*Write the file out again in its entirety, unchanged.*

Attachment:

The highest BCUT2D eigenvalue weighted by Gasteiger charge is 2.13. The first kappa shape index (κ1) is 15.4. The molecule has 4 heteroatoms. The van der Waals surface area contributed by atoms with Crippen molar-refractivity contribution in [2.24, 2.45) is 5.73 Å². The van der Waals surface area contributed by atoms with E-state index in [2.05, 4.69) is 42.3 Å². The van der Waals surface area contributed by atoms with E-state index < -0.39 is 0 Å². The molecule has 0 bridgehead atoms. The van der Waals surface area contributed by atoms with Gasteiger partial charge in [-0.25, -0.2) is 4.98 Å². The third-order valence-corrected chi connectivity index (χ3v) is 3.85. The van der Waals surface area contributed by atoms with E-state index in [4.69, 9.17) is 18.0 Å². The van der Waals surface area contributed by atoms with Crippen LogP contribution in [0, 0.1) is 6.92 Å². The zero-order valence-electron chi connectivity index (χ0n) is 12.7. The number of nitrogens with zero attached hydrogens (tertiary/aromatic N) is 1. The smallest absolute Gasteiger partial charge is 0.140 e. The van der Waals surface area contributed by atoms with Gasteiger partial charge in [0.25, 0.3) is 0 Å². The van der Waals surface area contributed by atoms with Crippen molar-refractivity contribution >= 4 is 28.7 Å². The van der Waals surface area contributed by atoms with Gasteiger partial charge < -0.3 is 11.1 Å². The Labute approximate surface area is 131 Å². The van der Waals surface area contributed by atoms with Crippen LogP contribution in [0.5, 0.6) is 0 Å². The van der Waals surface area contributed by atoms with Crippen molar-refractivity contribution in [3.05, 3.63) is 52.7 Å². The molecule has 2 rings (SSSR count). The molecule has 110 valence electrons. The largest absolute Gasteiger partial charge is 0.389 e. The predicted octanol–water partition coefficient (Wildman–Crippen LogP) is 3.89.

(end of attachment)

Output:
The highest BCUT2D eigenvalue weighted by Gasteiger charge is 2.13. The first kappa shape index (κ1) is 15.4. The molecule has 4 heteroatoms. The van der Waals surface area contributed by atoms with Crippen molar-refractivity contribution in [2.24, 2.45) is 5.73 Å². The van der Waals surface area contributed by atoms with E-state index in [2.05, 4.69) is 42.3 Å². The van der Waals surface area contributed by atoms with E-state index < -0.39 is 0 Å². The molecule has 0 bridgehead atoms. The van der Waals surface area contributed by atoms with Gasteiger partial charge in [-0.25, -0.2) is 4.98 Å². The third-order valence-corrected chi connectivity index (χ3v) is 3.85. The van der Waals surface area contributed by atoms with E-state index in [4.69, 9.17) is 18.0 Å². The van der Waals surface area contributed by atoms with Crippen LogP contribution in [0, 0.1) is 6.92 Å². The zero-order valence-electron chi connectivity index (χ0n) is 12.7. The number of nitrogens with zero attached hydrogens (tertiary/aromatic N) is 1. The smallest absolute Gasteiger partial charge is 0.140 e. The van der Waals surface area contributed by atoms with Gasteiger partial charge in [0.25, 0.3) is 0 Å². The van der Waals surface area contributed by atoms with Crippen molar-refractivity contribution >= 4 is 28.7 Å². The van der Waals surface area contributed by atoms with Gasteiger partial charge < -0.3 is 11.1 Å². The Labute approximate surface area is 131 Å². The van der Waals surface area contributed by atoms with Crippen LogP contribution in [0.5, 0.6) is 0 Å². The van der Waals surface area contributed by atoms with Crippen molar-refractivity contribution in [3.05, 3.63) is 52.7 Å². The molecule has 2 rings (SSSR count). The molecule has 110 valence electrons. The largest absolute Gasteiger partial charge is 0.389 e. The predicted octanol–water partition coefficient (Wildman–Crippen LogP) is 3.89.